is New York City, other times it's near New York City, but is actually in New Jersey. Metropolis is sometimes in the Midwest, sometimes on the Atlantic, sometimes other places. Acknowledge that every city can't be an analog to New York City, give them set locations, then stick with them.

4. CONSIDER ALTERNATE FORMATS: Digital formats are considered the "in thing" but it shouldn't be the only format considered. The "floppies" aren't popular with mainstream retailers because they are hard to stock, damage easy, and have a thinner profit margin than regular magazines. Consumers just don't think $3+ is really worth the half hour or so distraction a single issue can deliver, especially when you include the hassle of finding a specialty comics shop in your area that carries the titles you want.

Erik Larsen, Image Comics partner & creator of
Savage Dragon, offered an idea for a new format, one closer to Japanese manga. He suggested taking all the multiple titles related to a character like Batman, for example, breaking up the 20-25 page issues into 5 page chapters, then putting all the chapters from the different titles together into one large format 60+ page weekly Batman magazine that sells for around $6. The stories, once completed, could then be collected into trade paperback graphic novels.

Another alternative is to put 3 complete issues worth of thematically related comics stories into one 60-70 page monthly magazine that, like Larsen's plan, can sold in convenience stores the way comics used to be sold at a price that seems equal to the entertainment value.

5. REMEMBER, COMICS ARE SUPPOSED TO BE FUN: Yes, it's great that Alan Moore showed how comics can become great works of psycho-sexual-sociological dissection or explorations of political disaffection because of the policies of the Nixon administration. However, we have to remember that if comics are to survive as a medium, they need to be read by kids. Kids want action, adventure, and colorful characters. They don't have to know about how Gorilla Grodd once touched Barry Allen in a bad place, and that's why he's impotent on his wedding night with Iris, and they don't want to know.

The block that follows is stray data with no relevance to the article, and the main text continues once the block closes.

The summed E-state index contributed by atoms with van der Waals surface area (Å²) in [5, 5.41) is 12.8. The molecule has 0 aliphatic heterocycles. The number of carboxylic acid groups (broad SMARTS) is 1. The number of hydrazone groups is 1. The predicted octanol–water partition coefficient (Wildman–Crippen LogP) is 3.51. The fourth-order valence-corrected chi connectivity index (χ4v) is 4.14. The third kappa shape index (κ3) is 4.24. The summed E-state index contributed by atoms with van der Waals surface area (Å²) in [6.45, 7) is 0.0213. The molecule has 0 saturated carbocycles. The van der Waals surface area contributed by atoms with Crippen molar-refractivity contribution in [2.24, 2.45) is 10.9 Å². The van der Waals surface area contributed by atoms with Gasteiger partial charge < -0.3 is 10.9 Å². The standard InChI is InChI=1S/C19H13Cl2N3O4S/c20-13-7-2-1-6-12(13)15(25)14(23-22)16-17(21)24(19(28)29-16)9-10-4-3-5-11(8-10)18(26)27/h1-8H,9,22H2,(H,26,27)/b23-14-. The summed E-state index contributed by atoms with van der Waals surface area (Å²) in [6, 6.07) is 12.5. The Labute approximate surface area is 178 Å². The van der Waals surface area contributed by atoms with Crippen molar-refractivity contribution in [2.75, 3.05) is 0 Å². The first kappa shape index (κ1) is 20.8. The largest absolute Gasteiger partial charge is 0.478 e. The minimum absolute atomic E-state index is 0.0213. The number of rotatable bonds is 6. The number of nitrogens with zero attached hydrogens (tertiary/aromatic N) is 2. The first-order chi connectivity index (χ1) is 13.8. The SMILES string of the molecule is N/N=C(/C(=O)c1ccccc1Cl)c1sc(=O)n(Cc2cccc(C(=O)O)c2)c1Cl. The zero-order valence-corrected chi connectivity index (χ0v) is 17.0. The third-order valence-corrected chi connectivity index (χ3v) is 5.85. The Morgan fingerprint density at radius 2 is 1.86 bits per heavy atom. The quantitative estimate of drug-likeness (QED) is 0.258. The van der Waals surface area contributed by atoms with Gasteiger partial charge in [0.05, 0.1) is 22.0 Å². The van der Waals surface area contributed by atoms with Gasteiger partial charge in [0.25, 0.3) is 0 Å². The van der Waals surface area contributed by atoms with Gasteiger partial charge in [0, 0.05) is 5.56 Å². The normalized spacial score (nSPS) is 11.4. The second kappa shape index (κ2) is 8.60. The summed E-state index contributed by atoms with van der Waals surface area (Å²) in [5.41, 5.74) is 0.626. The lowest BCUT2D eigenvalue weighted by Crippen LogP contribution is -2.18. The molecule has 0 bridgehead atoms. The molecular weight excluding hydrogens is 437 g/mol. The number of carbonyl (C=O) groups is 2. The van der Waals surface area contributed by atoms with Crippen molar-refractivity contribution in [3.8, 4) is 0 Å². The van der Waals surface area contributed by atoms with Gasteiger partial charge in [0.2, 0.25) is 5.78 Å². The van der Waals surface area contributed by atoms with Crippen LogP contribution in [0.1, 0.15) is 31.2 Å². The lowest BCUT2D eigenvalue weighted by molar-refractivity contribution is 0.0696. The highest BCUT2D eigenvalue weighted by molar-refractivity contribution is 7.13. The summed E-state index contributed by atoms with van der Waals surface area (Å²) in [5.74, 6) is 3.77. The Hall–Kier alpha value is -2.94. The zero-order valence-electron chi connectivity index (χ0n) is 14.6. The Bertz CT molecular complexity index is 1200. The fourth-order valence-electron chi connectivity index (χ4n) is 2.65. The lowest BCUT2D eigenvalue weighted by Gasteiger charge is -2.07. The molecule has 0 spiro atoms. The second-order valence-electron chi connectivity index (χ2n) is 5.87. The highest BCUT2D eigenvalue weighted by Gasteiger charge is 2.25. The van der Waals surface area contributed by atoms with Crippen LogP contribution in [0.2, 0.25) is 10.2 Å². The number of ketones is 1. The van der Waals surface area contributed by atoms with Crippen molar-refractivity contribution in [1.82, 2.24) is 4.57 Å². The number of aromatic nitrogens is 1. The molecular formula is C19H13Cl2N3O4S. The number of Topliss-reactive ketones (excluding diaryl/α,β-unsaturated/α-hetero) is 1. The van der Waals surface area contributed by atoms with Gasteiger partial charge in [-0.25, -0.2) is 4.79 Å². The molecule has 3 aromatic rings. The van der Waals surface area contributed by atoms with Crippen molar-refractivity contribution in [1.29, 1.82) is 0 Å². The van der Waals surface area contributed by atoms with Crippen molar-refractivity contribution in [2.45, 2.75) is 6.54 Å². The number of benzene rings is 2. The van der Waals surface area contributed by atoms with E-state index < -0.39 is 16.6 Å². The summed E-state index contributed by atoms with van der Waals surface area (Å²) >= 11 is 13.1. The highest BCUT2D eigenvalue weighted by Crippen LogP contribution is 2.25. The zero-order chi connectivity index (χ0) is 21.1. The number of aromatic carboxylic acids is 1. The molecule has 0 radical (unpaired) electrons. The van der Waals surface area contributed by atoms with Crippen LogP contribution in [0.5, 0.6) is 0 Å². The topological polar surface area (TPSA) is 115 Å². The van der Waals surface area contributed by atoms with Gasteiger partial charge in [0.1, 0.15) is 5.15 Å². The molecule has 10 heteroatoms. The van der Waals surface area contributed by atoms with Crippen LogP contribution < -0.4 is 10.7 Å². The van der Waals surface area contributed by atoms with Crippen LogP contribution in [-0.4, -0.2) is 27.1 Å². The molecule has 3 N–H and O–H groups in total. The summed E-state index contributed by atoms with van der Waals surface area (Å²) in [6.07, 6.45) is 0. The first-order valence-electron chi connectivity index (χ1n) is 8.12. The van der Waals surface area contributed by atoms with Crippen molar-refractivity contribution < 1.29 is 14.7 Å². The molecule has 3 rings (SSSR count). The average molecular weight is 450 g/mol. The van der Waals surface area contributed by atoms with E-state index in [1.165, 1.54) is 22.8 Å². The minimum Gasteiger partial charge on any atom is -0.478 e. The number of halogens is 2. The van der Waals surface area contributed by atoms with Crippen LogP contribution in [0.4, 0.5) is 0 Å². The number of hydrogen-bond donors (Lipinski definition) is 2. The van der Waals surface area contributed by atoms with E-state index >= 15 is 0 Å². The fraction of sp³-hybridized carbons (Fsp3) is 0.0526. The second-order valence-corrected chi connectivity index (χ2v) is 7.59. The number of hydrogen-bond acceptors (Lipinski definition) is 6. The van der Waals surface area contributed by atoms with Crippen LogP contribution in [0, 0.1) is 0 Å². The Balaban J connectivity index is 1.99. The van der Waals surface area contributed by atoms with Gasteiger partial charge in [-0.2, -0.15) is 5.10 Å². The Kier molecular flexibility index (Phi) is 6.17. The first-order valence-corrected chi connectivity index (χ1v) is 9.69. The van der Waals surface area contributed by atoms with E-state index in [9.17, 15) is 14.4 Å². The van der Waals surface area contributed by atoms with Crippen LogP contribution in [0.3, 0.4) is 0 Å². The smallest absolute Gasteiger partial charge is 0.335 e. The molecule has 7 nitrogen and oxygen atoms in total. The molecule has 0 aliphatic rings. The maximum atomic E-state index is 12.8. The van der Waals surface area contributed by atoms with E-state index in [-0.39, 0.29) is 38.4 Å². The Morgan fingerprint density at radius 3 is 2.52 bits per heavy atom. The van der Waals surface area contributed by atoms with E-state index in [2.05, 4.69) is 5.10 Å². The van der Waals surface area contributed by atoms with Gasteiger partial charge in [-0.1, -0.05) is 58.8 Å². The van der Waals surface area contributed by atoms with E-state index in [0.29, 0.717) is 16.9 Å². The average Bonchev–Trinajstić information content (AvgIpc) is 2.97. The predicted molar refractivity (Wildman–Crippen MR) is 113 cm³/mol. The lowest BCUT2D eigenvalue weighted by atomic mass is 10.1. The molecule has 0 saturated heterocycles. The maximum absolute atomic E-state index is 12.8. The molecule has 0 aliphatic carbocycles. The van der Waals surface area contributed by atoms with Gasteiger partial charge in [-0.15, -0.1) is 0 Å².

I'm not saying that comics should be sanitized to the point of being Dora The Explorer. You can be dark, kids like darkness and moral ambiguity when it's in nice, safe, ink and paint form, but if that's all you give them, they're going to get bored. They want good guys punching bad guys in the face, danger, monsters, magic, mad science, exotic locales, some light PG titillation, and in the end; the unequivocal victory of good over evil. It's a hunger that goes back to the dawn of civilization, and it's roots lie in our earliest mythologies. Comics creators need to remember that this need is primal, not neurotic, tap into that primal nature, and you might get kids reading them again.

This is not just the grumblings of a disaffected ex-fan-boy. Even if you look at it from the cold calculating view of business, it makes sense. New readers breed new fans, new fans buy comics, and merchandise, and watch movies and TV shows based on their characters. Play your cards right, and you might get these characters making money for another 60-70 years.

Any more suggestions, leave them in the comments.

1 comment:

  1. Blast Hardcheese13/7/11 1:43 pm

    In a similar vein, check out the website for the 'indie' comic Atomic Robo. It's a very good comic, but what I like most is their mission statement:

    - No Angst
    - No 'Cheesecake'
    - No Reboots (can I get an Amen?)
    - No Filler
    - No Delays

    Website: http://www.atomic-robo.com/